“The machinations of the role of sport throughout America’s Cold War battles is both familiar and unexplored territory, something that this fine edited collection makes clear. With this set of probing essays, the editors Toby C. Rider and Kevin B. Witherspoon unpack many untold stories of the sports battles waged between the United States and the Society—and their many satellites—in the decades following World War II. … The book benefits greatly from the multiple perspectives of the diverse array of writers corralled by Rider and Witherspoon, all of whom offer important and intersectional lenses with which to demonstrate why the role of sports in Cold War politics is still a vibrant and critical field for exploration, from the identity politics of race and gender to the anticommunist hysterias that saturated American life.”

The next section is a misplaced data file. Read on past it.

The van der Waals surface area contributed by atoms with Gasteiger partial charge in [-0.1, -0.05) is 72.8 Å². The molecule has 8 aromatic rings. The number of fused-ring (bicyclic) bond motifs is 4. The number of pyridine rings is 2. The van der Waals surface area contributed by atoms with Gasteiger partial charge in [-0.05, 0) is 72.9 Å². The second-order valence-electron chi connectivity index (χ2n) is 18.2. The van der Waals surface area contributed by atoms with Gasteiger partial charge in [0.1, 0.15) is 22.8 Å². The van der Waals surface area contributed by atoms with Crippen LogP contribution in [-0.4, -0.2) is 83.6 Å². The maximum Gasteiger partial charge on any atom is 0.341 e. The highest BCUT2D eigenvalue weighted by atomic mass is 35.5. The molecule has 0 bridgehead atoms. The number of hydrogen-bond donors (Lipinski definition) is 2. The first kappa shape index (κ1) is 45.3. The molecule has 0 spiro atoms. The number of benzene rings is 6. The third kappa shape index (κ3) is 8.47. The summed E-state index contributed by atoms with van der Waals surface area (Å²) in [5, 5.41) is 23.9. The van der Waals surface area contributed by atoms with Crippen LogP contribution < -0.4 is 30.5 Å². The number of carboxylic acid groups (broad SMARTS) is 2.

—Amy Bass, The Journal of American History, December 2019
“This volume…makes an important contribution to a growing body of work on the cultural Cold War competition for hearts and minds. The volume will also be of interest to scholars in a number of fields, including history, political science, and cultural studies.”
—Jenifer Parks, The Journal of Arizona History, Autumn 2019